Shapiro’s talks focus on the place of innovation in America and how it can create jobs and build new industries.
- Chike Aguh
Chike Aguh is a Technology and Human Rights Fellow at the Harvard Carr Center for Human Rights Policy and a Venture Partner at New Markets Venture Partners with a focus on workforce technologies.
Aguh talks about the future of work and explains how automation could change as much as two-thirds of jobs. He also discusses the social impact and the effects of the gig economy, re-skilling, and a multi-generational workplace.
- Cate Trotter
Cate Trotter is the founder and Head of Trends at Insider Trends. Her focus is on retail. She looks for the effects of trends like wearable technology, virtual reality, and the Internet of Things, and explains to brands how those changes will affect the customer experience and future commerce.
As an entrepreneur, Trotter has created and run two companies of her own. She is able to describe both theory and its practical effects and provides these explanations to brands.
- David Hanson
If tomorrow’s world is filled with robots, it will probably be because of David Hanson. The founder and CEO of Hanson Robotics, Hanson started his career at Walt Disney, as a sculptor and a technical robotics consultant.
Hanson has now used artificial intelligence and new skin materials to create a realistic android called Sophia. David Hanson’s talks explain how the world will look when it is filled with androids.
- Gary Hamel
Gary Hamel is the author of “The Future of Management,” a future he’s been bringing to businesses throughout his career. As a consultant, he’s helped a number of large brands update their management and production processes, helping them get more out of their employees and develop more efficient ways to generate innovation.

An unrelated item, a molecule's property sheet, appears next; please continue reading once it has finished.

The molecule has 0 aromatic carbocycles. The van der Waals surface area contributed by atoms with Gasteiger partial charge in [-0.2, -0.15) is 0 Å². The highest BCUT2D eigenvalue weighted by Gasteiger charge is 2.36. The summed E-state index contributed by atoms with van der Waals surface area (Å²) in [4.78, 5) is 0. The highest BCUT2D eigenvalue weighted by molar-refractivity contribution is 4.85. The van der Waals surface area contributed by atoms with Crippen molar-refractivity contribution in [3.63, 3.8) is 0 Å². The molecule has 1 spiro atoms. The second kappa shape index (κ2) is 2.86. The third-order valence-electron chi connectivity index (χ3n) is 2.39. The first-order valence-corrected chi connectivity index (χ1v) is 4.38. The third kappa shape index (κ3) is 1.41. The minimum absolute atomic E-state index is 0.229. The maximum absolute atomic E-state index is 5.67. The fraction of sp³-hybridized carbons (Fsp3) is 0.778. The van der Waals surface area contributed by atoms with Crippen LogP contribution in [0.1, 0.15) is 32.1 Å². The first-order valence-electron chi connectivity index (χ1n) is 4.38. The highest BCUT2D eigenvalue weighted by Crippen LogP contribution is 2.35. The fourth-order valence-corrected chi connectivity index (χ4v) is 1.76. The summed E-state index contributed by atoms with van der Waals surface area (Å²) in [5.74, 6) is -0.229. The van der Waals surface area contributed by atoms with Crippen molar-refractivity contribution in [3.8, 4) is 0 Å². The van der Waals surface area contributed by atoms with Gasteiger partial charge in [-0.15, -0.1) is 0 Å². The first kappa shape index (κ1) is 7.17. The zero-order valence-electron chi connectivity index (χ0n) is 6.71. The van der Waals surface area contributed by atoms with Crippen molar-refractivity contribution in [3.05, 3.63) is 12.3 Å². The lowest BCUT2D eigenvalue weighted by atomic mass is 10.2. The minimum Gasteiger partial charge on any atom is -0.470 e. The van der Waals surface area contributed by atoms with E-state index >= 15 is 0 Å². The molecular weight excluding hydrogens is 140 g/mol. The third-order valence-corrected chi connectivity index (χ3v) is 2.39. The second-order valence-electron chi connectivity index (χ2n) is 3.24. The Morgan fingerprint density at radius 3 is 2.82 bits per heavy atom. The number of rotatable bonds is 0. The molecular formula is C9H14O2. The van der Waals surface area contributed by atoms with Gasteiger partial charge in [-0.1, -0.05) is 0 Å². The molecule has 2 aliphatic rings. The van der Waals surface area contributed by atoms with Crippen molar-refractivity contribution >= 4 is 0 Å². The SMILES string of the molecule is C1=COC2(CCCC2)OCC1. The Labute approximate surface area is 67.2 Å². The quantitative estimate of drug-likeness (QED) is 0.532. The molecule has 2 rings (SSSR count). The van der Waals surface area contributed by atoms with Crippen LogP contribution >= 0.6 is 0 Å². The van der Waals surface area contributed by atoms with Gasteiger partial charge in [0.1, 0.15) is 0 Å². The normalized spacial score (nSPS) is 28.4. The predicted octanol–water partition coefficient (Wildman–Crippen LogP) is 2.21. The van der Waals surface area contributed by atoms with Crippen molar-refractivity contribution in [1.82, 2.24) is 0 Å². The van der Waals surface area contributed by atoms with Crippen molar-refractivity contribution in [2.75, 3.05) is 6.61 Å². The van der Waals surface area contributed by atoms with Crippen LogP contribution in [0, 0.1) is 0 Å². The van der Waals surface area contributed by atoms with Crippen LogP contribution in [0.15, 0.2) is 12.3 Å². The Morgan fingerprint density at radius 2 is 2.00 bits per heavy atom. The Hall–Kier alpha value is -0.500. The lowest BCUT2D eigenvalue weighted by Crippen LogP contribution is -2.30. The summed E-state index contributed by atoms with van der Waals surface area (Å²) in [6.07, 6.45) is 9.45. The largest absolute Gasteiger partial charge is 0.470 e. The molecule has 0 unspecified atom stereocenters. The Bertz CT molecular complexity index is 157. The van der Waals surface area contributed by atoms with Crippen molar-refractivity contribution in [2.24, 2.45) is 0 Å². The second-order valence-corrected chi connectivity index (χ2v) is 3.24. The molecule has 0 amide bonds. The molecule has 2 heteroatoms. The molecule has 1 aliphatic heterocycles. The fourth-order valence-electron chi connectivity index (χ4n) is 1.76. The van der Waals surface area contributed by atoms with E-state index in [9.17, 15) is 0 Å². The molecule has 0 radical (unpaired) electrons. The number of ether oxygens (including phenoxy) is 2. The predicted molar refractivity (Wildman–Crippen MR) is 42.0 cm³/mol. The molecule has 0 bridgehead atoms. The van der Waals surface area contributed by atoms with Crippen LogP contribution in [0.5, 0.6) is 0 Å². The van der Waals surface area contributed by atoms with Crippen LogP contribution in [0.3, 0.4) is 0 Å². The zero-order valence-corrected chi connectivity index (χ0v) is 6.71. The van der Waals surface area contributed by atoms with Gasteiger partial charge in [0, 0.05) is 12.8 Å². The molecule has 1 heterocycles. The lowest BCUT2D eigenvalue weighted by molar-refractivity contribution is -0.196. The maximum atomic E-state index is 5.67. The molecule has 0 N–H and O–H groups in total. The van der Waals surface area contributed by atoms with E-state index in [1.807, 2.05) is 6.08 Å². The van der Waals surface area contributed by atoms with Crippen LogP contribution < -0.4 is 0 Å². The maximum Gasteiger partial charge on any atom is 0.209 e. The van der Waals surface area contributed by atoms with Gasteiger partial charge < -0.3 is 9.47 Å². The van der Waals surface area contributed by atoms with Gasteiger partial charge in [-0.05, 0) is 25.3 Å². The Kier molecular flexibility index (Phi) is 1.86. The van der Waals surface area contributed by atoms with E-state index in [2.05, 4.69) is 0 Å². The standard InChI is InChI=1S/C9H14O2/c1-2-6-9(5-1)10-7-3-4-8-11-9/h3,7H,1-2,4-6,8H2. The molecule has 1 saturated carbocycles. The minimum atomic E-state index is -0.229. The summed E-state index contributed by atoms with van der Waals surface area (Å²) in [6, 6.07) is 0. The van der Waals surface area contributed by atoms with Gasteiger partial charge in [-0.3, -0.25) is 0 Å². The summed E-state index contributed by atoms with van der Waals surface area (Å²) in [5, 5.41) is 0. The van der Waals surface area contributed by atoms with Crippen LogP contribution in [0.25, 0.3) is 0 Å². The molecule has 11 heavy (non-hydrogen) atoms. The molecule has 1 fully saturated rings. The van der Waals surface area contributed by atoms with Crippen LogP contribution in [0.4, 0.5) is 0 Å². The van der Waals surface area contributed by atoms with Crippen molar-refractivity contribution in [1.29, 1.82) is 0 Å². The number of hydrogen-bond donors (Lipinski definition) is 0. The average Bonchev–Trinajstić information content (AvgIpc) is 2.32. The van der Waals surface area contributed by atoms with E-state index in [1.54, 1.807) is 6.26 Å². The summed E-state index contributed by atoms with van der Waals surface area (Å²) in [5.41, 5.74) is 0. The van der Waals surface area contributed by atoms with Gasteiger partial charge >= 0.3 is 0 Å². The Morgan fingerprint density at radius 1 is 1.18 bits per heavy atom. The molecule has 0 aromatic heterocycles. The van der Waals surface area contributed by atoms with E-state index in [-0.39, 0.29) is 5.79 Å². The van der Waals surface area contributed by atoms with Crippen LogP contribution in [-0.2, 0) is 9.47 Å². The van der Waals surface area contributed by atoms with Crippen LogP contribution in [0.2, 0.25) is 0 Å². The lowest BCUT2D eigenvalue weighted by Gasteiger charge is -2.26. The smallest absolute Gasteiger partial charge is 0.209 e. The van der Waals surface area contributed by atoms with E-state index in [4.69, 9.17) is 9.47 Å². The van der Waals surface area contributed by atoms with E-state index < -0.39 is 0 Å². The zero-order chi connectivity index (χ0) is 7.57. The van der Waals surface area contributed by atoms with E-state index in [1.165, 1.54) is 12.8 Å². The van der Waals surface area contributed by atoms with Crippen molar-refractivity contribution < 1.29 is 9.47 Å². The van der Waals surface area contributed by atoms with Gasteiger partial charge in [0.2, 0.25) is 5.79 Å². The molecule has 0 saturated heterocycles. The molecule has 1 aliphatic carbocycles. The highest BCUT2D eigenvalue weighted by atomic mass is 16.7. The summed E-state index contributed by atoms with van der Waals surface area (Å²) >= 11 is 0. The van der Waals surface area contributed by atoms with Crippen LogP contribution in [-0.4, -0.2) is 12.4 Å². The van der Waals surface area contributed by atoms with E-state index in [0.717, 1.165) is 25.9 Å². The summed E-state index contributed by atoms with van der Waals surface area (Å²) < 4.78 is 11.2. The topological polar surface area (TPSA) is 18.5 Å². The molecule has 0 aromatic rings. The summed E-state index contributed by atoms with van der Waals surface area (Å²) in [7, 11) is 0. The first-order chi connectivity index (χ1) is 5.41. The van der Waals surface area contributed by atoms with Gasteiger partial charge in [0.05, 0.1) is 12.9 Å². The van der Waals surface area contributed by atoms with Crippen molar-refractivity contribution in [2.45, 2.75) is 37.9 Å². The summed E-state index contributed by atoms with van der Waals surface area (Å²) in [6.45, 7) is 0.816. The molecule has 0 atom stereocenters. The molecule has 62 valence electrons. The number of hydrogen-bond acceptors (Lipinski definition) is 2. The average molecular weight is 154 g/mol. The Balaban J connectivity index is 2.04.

While many futurist speakers focus on how demand will change, Gary Hamel talks about how management will change to meet that demand.
- Hakeem Oluseyi
Most futurist speakers focus on how the future will affect business. Hakeem Oluyesi is more about the science. A difficult childhood, which involved ten schools in seven years, led to plenty of reading and science television.
After completing a Ph.D. at Stanford, Oluyesi worked on computer chips in Silicon Valley then moved to NASA where he is now the organization’s Space Education Lead.
Elon Musk might be building the rockets that will take us to space but Hakeem Oluyesi understands what we’ll find when we get there.
- Magnus Lindkvist
Magnus Lindkvist notices the small stuff. In his book, “Minifesto,” he explains how small ideas will help to build large narratives.
At the Stockholm School of Entrepreneurship, Lindkvist created the world’s first academically accredited course in Trendspotting and Future Thinking. His talks focus on how we think about the world, and how we can use those thoughts to understand, predict, and build the future.
- Rachel Armstrong
Much of the future will focus on building and improving sustainable environmental solutions. Rachel Armstrong is a professor at Newcastle University in experimental architecture. She looks for innovative environmental solutions to address challenges such as carbon capture, recycling, smart materials and sustainable design.
Armstrong’s expertise is in synthetic biology which she believes could offer sustainable solutions to built environments.
- Richard Watson
Richard Watson is a Futurist-in-Residence for the Technology Foresight Practice at Imperial College and a founding member of Futures House, a scenario planning consultancy.
Watson’s talks focus on trends and strategic foresight, but his skill is applying those trends to innovation, retail, and other industries, and explaining how those industries will need to adapt.
- Rohit Bhargava
After 15 years at two of the world’s biggest marketing and branding companies, Rohit Bhargava struck out on his own, forming three companies. He is the founder of the Non-Obvious Company, and also its Chief Trend Curator.
Bhargava’s Non-Obvious Trend Report is published at the end of every year and is read by more than a million people.
Top Image Credit: maria eduarda tavares; pexels